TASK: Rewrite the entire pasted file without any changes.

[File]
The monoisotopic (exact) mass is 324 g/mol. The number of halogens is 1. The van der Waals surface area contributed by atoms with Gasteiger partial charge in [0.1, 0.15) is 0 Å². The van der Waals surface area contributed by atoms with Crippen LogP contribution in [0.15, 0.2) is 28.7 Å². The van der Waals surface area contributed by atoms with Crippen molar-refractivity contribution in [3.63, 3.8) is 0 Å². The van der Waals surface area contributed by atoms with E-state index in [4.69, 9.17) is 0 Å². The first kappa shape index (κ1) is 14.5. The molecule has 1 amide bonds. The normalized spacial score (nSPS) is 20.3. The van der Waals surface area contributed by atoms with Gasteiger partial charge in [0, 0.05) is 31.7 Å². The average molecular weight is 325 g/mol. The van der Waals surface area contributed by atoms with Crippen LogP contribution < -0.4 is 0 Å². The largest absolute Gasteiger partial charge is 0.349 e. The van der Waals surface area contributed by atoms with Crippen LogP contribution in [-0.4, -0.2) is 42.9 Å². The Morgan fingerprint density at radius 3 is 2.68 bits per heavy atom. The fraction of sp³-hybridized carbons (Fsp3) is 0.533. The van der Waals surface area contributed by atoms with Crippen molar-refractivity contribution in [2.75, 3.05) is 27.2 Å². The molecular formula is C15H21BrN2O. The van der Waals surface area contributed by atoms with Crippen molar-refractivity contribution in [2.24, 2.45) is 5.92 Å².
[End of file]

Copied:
The monoisotopic (exact) mass is 324 g/mol. The number of halogens is 1. The van der Waals surface area contributed by atoms with Gasteiger partial charge in [0.1, 0.15) is 0 Å². The van der Waals surface area contributed by atoms with Crippen LogP contribution in [0.15, 0.2) is 28.7 Å². The van der Waals surface area contributed by atoms with Crippen molar-refractivity contribution in [3.63, 3.8) is 0 Å². The van der Waals surface area contributed by atoms with E-state index in [4.69, 9.17) is 0 Å². The first kappa shape index (κ1) is 14.5. The molecule has 1 amide bonds. The normalized spacial score (nSPS) is 20.3. The van der Waals surface area contributed by atoms with Gasteiger partial charge in [0, 0.05) is 31.7 Å². The average molecular weight is 325 g/mol. The van der Waals surface area contributed by atoms with Crippen LogP contribution < -0.4 is 0 Å². The largest absolute Gasteiger partial charge is 0.349 e. The van der Waals surface area contributed by atoms with Crippen LogP contribution in [-0.4, -0.2) is 42.9 Å². The Morgan fingerprint density at radius 3 is 2.68 bits per heavy atom. The fraction of sp³-hybridized carbons (Fsp3) is 0.533. The van der Waals surface area contributed by atoms with Crippen molar-refractivity contribution in [2.75, 3.05) is 27.2 Å². The molecular formula is C15H21BrN2O. The van der Waals surface area contributed by atoms with Crippen molar-refractivity contribution in [2.24, 2.45) is 5.92 Å².